China, Japan and South Korea are undergoing rapid and comprehensive transformations in developing the intelligent and sustainable use of energy and other natural resources. These changes are driven by new strategies towards energy security and climate change mitigation. Given that future China-Japan-South Korea energy cooperation will become even more important (because the focus of the international energy market shifts to Asia) it is imperative to make progress in this specific trilateral cooperation.
In this respect, regulatory progress must address the lack of comprehensive security architecture regarding regional cooperation and more efficient dispute resolution mechanisms to strengthen conflict prevention and resolve energy disputes in this region.
With the increasing need to increase energy governance, the Energy Charter Treaty (“ECT”), which entered in effect in April 1998 with 53 state signatories, could be a potential model for this trilateral cooperation. The purpose of ECT is to advocate freedom in energy transit, trade, investment, and efficiency. Firstly, the ECT can contribute a comprehensive understanding of protection to be provided regarding commercial activities on energy resources.
For the energy sector, a stable and predictable legal framework for trans-border trade is crucial to encourage and attract infrastructure investments. Secondly, after identifying the common energy security issues and addressing matters of common interests, ECT can serve as a feasible solution in long-term negotiation and consultation. Thirdly, ECT enhances many aspects of sustainable development through its investment protection provisions, by encouraging all the participants to pursue sustainable development at a global level. The trilateral cooperation with the ECT-based approach could adequately responds to the challenges of climate change.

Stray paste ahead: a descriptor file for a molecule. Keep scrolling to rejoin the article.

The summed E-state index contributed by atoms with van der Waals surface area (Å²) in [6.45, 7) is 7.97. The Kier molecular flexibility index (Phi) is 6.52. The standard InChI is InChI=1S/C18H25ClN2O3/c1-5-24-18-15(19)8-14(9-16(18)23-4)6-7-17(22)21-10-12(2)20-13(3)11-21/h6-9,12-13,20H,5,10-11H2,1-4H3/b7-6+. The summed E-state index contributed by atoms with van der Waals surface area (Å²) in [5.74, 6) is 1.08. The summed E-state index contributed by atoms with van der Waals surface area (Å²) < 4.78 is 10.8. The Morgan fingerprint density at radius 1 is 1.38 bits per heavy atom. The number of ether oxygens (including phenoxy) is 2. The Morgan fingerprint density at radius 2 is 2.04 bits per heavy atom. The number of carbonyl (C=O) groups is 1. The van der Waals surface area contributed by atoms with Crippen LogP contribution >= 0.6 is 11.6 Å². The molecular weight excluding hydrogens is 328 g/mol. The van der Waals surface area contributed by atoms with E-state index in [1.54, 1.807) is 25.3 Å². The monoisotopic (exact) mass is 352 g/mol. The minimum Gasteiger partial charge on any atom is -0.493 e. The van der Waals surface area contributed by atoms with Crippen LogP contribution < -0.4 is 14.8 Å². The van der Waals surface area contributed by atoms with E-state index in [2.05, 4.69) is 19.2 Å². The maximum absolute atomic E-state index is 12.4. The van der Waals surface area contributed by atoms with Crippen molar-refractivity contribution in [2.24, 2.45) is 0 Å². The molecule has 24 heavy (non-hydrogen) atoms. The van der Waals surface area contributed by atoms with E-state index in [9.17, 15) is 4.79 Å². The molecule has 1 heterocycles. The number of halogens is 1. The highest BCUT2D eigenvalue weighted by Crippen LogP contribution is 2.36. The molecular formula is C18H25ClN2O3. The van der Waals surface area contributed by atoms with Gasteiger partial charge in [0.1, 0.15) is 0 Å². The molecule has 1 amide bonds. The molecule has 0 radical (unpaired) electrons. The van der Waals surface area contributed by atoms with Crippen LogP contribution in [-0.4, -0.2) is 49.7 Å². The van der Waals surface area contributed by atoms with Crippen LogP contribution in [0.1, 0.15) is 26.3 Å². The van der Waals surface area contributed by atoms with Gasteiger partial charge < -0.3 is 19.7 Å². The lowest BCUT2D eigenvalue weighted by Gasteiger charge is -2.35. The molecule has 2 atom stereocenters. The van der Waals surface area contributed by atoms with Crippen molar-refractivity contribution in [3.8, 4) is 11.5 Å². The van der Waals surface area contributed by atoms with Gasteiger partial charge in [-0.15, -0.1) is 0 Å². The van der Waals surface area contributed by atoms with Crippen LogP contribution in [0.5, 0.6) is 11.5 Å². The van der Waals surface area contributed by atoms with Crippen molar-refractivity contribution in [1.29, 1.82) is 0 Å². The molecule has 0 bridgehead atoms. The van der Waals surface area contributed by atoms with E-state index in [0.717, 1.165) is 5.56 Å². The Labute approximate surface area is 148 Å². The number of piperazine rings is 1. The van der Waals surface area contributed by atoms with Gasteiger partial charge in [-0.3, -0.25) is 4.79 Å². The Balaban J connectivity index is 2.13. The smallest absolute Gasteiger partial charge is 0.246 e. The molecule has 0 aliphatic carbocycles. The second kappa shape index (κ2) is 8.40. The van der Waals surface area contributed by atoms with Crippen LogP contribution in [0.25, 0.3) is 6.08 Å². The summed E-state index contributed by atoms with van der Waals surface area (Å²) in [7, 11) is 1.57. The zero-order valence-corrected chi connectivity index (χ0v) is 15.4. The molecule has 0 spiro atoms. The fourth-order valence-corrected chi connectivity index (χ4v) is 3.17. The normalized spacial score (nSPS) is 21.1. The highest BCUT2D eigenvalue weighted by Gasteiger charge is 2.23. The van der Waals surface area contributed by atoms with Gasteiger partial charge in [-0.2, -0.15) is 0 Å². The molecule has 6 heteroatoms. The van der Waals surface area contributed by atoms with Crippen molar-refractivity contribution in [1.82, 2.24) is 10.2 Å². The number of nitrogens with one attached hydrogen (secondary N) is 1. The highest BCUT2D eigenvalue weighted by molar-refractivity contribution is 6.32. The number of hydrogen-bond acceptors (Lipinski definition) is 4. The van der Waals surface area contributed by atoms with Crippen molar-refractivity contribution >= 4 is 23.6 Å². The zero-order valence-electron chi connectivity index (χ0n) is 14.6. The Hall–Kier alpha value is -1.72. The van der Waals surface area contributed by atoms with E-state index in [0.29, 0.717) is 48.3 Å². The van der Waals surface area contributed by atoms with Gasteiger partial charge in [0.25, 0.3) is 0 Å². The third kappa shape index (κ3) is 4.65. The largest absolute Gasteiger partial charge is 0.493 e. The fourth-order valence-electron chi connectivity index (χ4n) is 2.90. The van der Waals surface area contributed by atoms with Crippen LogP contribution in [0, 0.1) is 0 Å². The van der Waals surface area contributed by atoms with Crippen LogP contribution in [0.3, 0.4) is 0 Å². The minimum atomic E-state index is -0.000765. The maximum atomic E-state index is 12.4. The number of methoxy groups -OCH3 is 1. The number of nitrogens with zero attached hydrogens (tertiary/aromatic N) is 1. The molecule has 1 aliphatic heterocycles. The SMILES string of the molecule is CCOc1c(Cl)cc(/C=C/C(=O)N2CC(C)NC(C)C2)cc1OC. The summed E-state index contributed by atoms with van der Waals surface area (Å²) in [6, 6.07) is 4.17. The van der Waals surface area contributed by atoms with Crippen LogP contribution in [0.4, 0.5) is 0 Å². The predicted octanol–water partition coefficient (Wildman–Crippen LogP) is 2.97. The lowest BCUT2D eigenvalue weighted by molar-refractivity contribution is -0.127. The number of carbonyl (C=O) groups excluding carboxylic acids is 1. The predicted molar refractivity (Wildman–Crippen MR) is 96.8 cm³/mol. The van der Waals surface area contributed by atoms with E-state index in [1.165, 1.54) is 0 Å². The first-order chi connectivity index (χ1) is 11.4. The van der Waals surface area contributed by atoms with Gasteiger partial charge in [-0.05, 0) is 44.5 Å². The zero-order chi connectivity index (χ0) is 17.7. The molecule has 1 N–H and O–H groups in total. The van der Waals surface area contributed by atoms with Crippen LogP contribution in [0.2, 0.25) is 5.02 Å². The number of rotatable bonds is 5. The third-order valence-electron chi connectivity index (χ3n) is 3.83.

With regard to the dispute resolution mechanism, investor-state arbitration is generally perceived as a useful tool to protect investment in the energy sector. However, it could be also a double-edged sword as the three governments are undertaking a series of legislative and policy reforms for the energy section, which could expose states more likely to be sued for possible violations.
In addition, investor-state arbitration has been considerably criticized in the last years and there are some attempts to reshape the investment dispute resolution system as demonstrated by the ongoing work of the Working Group III of the United Nations Commission on International Trade Law (UNCITRAL) which continues discussions on possible reform of investor–state dispute settlement (ISDS).
In the circumstances, the state to state mediation could be introduced under trilateral cooperation for potential disputes. By doing so, states can carefully calculate the strategic benefits in terms of when and where mediating, and whether to act as a mediator.
The energy security and climate change in East Asia-Trilateral Cooperation is moving towards a Sustainable Future and it is a major development for the world. The challenges are manifold, and some are still unknown. Regulatory progress will gradually unfold and pave the way for a global change which should ensure global sustainable development for all, but much remains to be done.
Energy Security And Climate Change in East Asia – Jointly Getting on Track for A More Sustainable Future, the 3rd Young Leader’s Forum http://www.kas.de/japan/en/events/77881/
The Energy Charter Treaty provides a multilateral framework for energy cooperation that is unique under international law, see https://energycharter.org/process/energy-charter-treaty-1994/energy-charter-treaty/
More information is available on the working group website. The working group will convene again in Vienna in late 2018. http://www.uncitral.org/uncitral/en/commission/working_groups/3Investor_State.html
See [ https://www.armomediation.com/menu ]. See also Chang-fa Lo, Julien Chaisse et al. ‘Concept Paper on the Creation of a Permanent “Asia-Pacific Regional Mediation Organization” for State-to-State (Economy-To-Economy) Disputes’ 321-336.